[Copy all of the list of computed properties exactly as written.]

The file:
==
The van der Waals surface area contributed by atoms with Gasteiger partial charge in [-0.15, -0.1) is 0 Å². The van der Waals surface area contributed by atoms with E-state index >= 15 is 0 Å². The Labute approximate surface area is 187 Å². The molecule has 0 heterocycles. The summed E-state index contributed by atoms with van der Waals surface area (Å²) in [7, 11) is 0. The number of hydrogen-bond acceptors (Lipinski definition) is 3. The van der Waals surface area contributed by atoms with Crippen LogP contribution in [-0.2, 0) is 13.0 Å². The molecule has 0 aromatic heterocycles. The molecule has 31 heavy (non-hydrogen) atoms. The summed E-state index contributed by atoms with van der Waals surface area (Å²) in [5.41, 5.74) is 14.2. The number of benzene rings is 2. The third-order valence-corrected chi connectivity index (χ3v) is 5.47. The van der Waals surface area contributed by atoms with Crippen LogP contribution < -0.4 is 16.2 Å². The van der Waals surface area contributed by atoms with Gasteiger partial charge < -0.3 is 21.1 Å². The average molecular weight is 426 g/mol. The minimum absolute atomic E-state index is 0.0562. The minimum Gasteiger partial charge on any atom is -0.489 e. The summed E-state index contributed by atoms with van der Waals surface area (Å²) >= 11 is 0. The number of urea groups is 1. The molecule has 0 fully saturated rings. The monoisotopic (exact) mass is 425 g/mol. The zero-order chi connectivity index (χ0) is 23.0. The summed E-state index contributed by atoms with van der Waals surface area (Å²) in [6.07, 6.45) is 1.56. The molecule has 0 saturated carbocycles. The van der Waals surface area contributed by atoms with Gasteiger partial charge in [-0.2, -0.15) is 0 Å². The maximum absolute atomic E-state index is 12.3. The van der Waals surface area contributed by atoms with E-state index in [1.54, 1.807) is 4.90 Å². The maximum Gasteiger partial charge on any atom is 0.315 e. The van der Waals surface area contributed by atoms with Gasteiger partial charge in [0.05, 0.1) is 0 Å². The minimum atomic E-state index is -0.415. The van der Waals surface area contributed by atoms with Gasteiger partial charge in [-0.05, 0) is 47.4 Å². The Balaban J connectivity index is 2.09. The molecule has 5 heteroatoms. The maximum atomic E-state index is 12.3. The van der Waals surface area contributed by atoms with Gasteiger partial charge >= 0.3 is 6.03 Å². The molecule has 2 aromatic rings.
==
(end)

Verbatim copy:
The van der Waals surface area contributed by atoms with Gasteiger partial charge in [-0.15, -0.1) is 0 Å². The van der Waals surface area contributed by atoms with E-state index >= 15 is 0 Å². The Labute approximate surface area is 187 Å². The molecule has 0 heterocycles. The summed E-state index contributed by atoms with van der Waals surface area (Å²) in [7, 11) is 0. The number of hydrogen-bond acceptors (Lipinski definition) is 3. The van der Waals surface area contributed by atoms with Crippen LogP contribution in [-0.2, 0) is 13.0 Å². The molecule has 0 aromatic heterocycles. The molecule has 31 heavy (non-hydrogen) atoms. The summed E-state index contributed by atoms with van der Waals surface area (Å²) in [5.41, 5.74) is 14.2. The number of benzene rings is 2. The third-order valence-corrected chi connectivity index (χ3v) is 5.47. The van der Waals surface area contributed by atoms with Crippen LogP contribution < -0.4 is 16.2 Å². The van der Waals surface area contributed by atoms with Gasteiger partial charge < -0.3 is 21.1 Å². The average molecular weight is 426 g/mol. The minimum absolute atomic E-state index is 0.0562. The minimum Gasteiger partial charge on any atom is -0.489 e. The summed E-state index contributed by atoms with van der Waals surface area (Å²) >= 11 is 0. The number of urea groups is 1. The molecule has 0 fully saturated rings. The monoisotopic (exact) mass is 425 g/mol. The zero-order chi connectivity index (χ0) is 23.0. The summed E-state index contributed by atoms with van der Waals surface area (Å²) in [6.07, 6.45) is 1.56. The molecule has 0 saturated carbocycles. The van der Waals surface area contributed by atoms with Gasteiger partial charge in [-0.2, -0.15) is 0 Å². The maximum absolute atomic E-state index is 12.3. The van der Waals surface area contributed by atoms with E-state index in [1.54, 1.807) is 4.90 Å². The maximum Gasteiger partial charge on any atom is 0.315 e. The van der Waals surface area contributed by atoms with Gasteiger partial charge in [0.05, 0.1) is 0 Å². The minimum atomic E-state index is -0.415. The van der Waals surface area contributed by atoms with Gasteiger partial charge in [-0.05, 0) is 47.4 Å². The Balaban J connectivity index is 2.09. The molecule has 5 heteroatoms. The maximum atomic E-state index is 12.3. The van der Waals surface area contributed by atoms with Gasteiger partial charge >= 0.3 is 6.03 Å². The molecule has 2 aromatic rings.